Belfast Telegraph

Shake-up of Northern Ireland drink laws 'doesn't go far enough' in becoming more tourist friendly

By Clare Weir

A shake-up of laws regulating the sale of alcohol in Northern Ireland has not gone far enough in becoming more tourist friendly, according to the bar trade.

Among the changes announced by Social Development Minister Nelson McCausland are a ban on carry-outs from pubs and an hour for drinking-up, as opposed to half-an-hour.

A new 'occasional licence' will also allow pubs to open until 2am on 12 nights per year.

However, it's the small changes to the Easter opening, where normal opening hours will apply on the Thursday and Saturday before Easter, which are causing most disagreement, with campaigners calling for more normalised hours.

A Department for Social Development consultation launched in 2012 attracted over 2,500 responses from the drinks industry, health bodies and the public.

Unveiling the new laws, Mr McCausland said that alcohol was "not an ordinary commodity".

He said: "The sale and supply of alcohol has to be regulated in a way that recognises its potential negative impacts. I believe that liquor licensing plays a key role in setting the environment in which alcohol is consumed.

"While I am keen to ensure that licensing laws assist in supporting the hospitality industry and tourism, it must be in a way that does not add to the difficulties we already have with alcohol."

Many of those who responded to the public consultation argued that we should be brought into line with England and Wales, where there are fewer restrictions on the sale of alcohol.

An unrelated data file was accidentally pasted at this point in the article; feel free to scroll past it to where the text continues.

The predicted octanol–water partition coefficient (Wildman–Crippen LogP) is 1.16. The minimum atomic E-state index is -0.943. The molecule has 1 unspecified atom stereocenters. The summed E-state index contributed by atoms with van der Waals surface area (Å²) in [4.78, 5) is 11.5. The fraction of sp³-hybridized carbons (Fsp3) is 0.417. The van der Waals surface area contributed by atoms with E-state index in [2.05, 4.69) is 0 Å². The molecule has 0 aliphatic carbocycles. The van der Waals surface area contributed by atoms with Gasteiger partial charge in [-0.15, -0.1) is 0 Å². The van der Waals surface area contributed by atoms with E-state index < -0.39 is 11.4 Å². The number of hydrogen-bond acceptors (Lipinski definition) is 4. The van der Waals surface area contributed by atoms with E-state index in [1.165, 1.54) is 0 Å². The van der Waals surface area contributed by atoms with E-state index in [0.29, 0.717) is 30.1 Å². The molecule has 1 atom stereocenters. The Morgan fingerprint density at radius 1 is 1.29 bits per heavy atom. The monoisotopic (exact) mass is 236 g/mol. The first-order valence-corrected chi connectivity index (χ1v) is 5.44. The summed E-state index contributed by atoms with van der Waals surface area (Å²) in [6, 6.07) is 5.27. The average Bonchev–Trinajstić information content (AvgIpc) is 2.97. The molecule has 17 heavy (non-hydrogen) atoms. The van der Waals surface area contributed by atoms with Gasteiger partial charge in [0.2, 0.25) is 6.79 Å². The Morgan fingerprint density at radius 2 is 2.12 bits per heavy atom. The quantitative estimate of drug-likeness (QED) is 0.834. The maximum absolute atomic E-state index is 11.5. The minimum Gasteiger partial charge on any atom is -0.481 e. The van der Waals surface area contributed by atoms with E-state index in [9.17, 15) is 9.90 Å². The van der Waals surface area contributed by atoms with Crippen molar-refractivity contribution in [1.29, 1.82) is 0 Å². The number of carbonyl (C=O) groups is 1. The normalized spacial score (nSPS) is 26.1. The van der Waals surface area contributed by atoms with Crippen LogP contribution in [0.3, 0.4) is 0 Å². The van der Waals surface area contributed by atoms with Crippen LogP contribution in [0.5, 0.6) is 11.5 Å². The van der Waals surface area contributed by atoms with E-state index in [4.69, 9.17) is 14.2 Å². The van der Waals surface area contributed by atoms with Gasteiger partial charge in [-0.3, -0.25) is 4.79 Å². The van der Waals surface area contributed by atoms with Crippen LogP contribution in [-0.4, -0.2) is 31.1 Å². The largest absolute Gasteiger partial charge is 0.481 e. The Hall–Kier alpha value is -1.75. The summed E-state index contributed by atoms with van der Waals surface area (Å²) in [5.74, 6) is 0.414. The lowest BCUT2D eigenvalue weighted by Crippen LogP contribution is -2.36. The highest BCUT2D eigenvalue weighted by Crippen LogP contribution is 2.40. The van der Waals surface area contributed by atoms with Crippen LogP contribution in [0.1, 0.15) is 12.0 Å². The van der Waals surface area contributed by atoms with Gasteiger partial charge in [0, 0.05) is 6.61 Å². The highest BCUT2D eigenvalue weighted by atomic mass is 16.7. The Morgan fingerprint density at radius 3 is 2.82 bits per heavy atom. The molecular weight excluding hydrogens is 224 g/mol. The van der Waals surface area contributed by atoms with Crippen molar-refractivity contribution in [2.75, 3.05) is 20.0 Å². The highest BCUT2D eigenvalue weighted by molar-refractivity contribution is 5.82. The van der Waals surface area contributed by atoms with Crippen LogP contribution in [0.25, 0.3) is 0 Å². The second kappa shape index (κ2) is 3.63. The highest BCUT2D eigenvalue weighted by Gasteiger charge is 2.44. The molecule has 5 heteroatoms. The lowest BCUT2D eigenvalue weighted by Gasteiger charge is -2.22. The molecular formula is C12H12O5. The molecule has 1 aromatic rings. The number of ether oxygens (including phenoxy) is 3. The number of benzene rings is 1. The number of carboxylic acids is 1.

Colin Neill, chief executive of trade body Pubs of Ulster, said that while the plans could go further, change "is a good first step".

He said: "More work needs to be done to make NI more tourist friendly and the fact that our pubs are still restricted on certain days over Easter weekend, which has become an important holiday weekend in terms of customer demand, means that many pubs will continue to lose out.

"We believe there is still room for improvement and will continue to press for further changes in the law to ensure we have a licensing system that is modern and fit for the 21st century."

An industry commentator known as Belfast Barman said he had been "apologising to tourists for eight years".

He added: "At 2pm on Good Friday I cannot serve Guinness, but I can serve a Steak and Guinness pie, it's a joke."


Other changes to the law will permit people under the age of 18 to attend functions on licensed premises, provided the bar is closed.

There will be restrictions on the advertising of alcohol in supermarkets and off sales premises, and a ban on advertising alcohol within the vicinity of the premises.

There will also be minor changes to the law affecting private members clubs.

Belfast Telegraph


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